A recent online survey of approximately 200 respondents, conducted by MUA Insurance Acceptances, provided some interesting insight into what South Africans think should be taken into consideration when motor insurance premiums are calculated.
When asked whether gender should be used as a rating factor for motor insurance premiums, an average of 62.8% of respondents said no. Male respondents were considerably more averse to gender as a motor insurance premium determinant, with 68.8% of men saying this should definitely not be considered, compared to only 58.4% of women.
These results are interesting, given the 2009 Road Traffic Report from the Road Traffic Management Corporation (RTMC), which revealed that 92.5% of driver fatalities reported during 2009 were males and only 7.5% females.
Young drivers should pay higher premiums
Age is another controversial topic when it comes to calculating motor insurance premiums, with younger drivers usually paying higher premiums due to typically higher accident rates for this age group. The survey mirrored this trend with 75.3% of respondents saying that age should be a determining factor when calculating motor insurance premiums. Both genders indicated strong feelings towards this with 77.4% of men and 73.3% of women saying yes.
Various studies have found that younger drivers are also more likely to be involved and injured in a fatal road accident compared to older, more experienced drivers. The 2009 Road Traffic Report statistics back this up with 11.3% of fatal accidents involving persons between the ages of 20 to 24 and 13.4% of drivers between the ages of 25 to 29, meaning that people between the ages of 20 to 29 are involved in nearly a quarter of all fatal road accidents in South Africa.
Third-party insurance should be complusory
A resounding 94.3% of respondents said South Africa should impose compulsory third-party insurance - a clear indication that South African drivers realise the benefits that such an initiative will bring, not only as a method of reducing motor insurance premiums, but also as a much-needed step for the country as a whole. Compulsory third-party motor insurance will also ensure an element of stability for the motor insurance industry by allowing more repairs to be carried out, with the result that more of the vehicles on the road will be in an acceptable and roadworthy condition.
While the industry and the government are currently working together to try implement this initiative, there are still many uncertainties, such as how the project will be funded and what organisation would be responsible for the maintenance of the system. However, these statistics reveal that it is much needed and long awaited.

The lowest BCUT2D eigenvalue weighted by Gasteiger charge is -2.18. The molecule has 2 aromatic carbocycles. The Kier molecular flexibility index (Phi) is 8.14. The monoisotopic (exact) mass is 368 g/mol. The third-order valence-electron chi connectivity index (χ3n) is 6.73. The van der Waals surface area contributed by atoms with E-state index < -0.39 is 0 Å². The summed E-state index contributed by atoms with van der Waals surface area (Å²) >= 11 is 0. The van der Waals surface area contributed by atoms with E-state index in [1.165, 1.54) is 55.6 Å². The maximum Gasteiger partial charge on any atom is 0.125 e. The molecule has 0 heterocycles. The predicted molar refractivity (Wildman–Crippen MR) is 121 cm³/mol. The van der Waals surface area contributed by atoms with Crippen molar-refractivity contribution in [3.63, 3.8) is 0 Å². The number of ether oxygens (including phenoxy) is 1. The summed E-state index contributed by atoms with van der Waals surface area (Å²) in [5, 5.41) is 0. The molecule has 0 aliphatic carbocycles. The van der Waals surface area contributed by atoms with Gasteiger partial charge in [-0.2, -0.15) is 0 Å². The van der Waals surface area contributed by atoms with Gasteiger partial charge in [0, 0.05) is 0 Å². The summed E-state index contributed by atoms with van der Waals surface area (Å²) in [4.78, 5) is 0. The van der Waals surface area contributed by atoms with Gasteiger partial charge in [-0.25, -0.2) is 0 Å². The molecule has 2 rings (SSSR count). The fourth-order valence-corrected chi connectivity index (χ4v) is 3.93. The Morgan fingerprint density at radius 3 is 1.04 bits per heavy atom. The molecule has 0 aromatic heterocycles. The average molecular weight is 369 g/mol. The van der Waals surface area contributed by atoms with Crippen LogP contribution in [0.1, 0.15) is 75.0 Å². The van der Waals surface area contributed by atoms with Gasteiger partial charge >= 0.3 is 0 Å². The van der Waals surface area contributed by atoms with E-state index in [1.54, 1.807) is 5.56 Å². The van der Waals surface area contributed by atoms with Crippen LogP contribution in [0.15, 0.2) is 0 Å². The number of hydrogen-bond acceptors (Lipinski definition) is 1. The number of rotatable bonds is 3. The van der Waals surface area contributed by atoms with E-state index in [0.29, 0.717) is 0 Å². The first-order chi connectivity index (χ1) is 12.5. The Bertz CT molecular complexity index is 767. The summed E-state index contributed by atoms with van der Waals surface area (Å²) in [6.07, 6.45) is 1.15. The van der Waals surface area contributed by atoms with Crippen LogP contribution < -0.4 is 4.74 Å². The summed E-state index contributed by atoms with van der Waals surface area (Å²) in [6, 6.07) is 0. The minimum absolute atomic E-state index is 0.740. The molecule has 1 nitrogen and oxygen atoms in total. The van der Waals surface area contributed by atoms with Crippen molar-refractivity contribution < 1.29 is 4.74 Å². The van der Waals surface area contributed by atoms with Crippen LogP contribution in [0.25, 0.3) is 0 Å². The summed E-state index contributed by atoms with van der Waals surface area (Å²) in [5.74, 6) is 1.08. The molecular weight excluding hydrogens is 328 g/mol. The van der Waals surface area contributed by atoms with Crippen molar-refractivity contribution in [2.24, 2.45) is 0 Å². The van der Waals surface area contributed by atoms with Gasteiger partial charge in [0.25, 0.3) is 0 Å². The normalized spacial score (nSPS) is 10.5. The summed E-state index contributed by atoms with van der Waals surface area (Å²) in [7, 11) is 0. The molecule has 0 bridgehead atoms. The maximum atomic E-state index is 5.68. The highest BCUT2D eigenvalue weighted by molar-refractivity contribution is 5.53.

When asked whether drivers should go for a retest on their drivers licence every five years, 73.1% of respondents were adamant this should not be required with 77.2% of females and 69.8% of males saying no.
While currently no countries require a road retest when it comes drivers licence renewals, the UK has a two-year probation period that stipulates that should new drivers obtain a total of six or more penalty points (acquired when breaking any rules of the road) during this period they are required to reapply for their drivers licence and take the test again. Such an initiative could prove beneficial to South Africa with such a high rate of young driver fatalities.
Penalise those who lose their licences
Most respondents felt that motorists who have had their licences taken away and given back after completing their driving ban should be penalised with higher motor insurance with 75.2% responding yes. Females were more adamant that these drivers should pay for the consequences of their previous bad driving behaviour with 79.2% saying it is necessary compared to 70.9% of males.
Drivers who have had their drivers licence suspended may find it difficult to find a motor insurance company willing to take on the risk to insure them, given their past violations. Those drivers who are lucky enough to find an insurer will often find they face higher motor insurance premiums. This penalty serves to promote responsible and safe driving behaviour and is a crucial measure to be considered in reducing the number of fatal motor accidents on the roads.
While the results of this survey provide a good indication of what local motorists believe should be considered when calculating motor premiums, changes in technology that place further emphasis on individual driver behaviour could change the way that the industry determines premiums in the future, resulting in the insurance industry becoming an interesting space to watch.
LEGAL DISCLAIMER: This Message Board accepts no liability of legal consequences that arise from the Message Boards (e.g. defamation, slander, or other such crimes). All posted messages are the sole property of their respective authors. The maintainer does retain the right to remove any message posts for whatever reasons. People that post messages to this forum are not to libel/slander nor in any other way depict a company, entity, individual(s), or service in a false light; should they do so, the legal consequences are theirs alone. Bizcommunity.com will disclose authors' IP addresses to authorities if compelled to do so by a court of law.